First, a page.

ISSN (Print) - 0012-9976 | ISSN (Online) - 2349-8846

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On the Convergence Puzzle

While there is no disagreement that widening regional disparities is an empirical fact and a major developmental concern, the inference drawn in Prerna Sanga and Abdul Shaban (“Regional Divergence and Inequalities in India,”EPW, 7 January 2017) on convergence is misleading, and disregards conceptual underpinnings.

The neoclassical theory of convergence stems from exogenous growth model pioneered by Robert Solow and Trevor Swan in 1956. The first empirical study advocating unconditional convergence between 16 OECD (Organisation for Economic Co-operation and Development) countries was attempted by William Baumol in 1986. With rapid systemic improvements in the availability of macroeconomic data, econometric analysis of convergence has ever since been a much researched issue in growth economics (Sala-i-Martin 1996). However, there is a plethora of literature reflecting exasperatingly different interpretations of both the theory and the empirics of convergence (Islam 2003). Apparently, in many ways, it is now a litmus test to check the validity of neoclassical growth theories.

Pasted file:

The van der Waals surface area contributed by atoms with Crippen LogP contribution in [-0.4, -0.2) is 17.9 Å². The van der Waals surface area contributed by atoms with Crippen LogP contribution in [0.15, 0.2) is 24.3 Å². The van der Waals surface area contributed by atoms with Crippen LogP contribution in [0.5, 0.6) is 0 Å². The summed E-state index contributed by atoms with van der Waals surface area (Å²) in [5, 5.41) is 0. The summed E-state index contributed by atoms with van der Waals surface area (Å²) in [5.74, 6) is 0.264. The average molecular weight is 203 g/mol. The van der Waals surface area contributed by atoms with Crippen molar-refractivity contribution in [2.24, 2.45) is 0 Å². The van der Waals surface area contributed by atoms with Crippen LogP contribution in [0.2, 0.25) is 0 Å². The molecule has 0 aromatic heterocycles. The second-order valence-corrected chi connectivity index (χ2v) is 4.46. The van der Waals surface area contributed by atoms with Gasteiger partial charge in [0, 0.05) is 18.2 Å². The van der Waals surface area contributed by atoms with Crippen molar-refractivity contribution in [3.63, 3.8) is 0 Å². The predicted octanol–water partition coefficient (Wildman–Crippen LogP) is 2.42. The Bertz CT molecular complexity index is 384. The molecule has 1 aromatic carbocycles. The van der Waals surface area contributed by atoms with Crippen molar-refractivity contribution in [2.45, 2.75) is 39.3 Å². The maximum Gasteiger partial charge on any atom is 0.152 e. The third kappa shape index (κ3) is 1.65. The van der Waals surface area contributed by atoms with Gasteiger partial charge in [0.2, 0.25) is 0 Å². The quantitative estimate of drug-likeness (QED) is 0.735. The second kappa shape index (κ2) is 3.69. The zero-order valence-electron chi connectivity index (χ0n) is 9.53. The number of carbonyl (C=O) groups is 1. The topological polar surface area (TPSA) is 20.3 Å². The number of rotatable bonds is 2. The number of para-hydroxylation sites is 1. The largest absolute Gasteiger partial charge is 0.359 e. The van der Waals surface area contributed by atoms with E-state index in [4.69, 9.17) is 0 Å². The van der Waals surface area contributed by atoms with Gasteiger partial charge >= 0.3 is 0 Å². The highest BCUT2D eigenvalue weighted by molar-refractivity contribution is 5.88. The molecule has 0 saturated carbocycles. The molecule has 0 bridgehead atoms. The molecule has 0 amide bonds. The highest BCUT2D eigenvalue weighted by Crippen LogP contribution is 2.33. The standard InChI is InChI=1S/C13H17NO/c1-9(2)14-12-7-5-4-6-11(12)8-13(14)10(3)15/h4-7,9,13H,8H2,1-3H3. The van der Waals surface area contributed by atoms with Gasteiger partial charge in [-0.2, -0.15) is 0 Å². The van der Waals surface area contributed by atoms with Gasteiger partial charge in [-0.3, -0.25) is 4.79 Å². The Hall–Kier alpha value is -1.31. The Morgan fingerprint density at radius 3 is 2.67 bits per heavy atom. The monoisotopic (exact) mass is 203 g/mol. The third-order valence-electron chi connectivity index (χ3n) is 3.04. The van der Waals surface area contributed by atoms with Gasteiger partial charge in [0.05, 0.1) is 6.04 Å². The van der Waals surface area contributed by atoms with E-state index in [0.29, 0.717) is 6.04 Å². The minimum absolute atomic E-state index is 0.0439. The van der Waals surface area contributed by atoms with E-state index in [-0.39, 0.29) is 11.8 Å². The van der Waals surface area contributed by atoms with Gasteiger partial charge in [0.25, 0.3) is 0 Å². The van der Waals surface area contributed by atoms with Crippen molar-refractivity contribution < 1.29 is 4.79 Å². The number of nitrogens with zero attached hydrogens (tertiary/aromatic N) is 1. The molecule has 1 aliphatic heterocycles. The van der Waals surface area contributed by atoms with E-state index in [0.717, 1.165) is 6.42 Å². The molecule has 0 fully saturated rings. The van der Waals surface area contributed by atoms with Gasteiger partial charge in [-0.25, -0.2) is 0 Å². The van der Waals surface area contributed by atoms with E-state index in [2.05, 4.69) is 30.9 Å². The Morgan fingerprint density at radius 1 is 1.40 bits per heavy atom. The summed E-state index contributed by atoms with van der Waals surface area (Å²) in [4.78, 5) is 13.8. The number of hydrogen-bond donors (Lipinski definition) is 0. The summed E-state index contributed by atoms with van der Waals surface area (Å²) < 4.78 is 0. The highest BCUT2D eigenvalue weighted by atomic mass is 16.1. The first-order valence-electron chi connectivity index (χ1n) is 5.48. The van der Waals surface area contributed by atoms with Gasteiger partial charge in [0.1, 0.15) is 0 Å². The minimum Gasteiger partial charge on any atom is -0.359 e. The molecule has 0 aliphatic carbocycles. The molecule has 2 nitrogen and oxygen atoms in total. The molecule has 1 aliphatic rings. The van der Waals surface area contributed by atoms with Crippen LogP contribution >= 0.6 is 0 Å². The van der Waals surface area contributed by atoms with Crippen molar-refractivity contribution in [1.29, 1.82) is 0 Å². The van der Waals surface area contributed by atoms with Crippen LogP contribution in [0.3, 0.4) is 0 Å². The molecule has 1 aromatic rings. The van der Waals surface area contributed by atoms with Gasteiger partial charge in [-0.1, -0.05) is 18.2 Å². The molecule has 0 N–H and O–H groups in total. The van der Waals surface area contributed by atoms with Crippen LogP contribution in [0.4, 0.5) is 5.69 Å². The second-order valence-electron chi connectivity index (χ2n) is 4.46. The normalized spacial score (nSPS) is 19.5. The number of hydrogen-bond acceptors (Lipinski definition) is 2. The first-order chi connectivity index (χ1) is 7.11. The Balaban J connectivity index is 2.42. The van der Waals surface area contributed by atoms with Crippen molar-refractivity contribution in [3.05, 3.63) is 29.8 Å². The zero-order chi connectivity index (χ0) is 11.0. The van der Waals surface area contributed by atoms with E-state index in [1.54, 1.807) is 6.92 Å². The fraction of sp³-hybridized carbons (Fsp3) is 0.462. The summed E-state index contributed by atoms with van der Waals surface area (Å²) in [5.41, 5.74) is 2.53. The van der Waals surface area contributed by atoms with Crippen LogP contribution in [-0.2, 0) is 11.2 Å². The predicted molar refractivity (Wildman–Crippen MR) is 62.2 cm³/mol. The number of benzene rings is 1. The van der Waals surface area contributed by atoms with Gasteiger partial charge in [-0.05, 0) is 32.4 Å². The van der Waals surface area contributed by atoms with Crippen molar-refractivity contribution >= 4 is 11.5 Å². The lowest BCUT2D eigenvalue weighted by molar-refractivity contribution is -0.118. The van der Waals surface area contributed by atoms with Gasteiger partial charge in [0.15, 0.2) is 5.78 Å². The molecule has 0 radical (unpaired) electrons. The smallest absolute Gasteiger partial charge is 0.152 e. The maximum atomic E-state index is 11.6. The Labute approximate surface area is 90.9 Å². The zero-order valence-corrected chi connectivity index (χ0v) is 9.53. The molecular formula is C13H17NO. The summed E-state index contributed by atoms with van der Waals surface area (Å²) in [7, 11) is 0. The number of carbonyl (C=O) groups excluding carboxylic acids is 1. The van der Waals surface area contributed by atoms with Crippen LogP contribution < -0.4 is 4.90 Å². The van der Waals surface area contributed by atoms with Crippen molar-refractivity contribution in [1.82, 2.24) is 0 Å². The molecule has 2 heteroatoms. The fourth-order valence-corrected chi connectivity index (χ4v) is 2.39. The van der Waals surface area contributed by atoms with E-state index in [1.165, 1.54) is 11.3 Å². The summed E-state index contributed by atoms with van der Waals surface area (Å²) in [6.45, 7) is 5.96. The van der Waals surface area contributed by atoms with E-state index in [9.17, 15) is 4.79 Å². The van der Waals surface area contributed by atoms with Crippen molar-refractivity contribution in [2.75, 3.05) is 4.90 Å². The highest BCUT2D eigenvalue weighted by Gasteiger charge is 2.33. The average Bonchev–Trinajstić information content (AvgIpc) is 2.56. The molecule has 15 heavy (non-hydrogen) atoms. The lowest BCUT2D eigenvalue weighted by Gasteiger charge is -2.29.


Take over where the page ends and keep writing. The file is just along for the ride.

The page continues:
In this regard, it was invigorating to come across the article by Prerna Sanga and Abdul Shaban titled, “Regional Divergence and Inequalities in India” published inEPW (7 January 2017). The authors use spatial dependence model to test convergence (or divergence) in per capita incomes across major Indian states and conclude that their findings

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Updated On : 30th Mar, 2017
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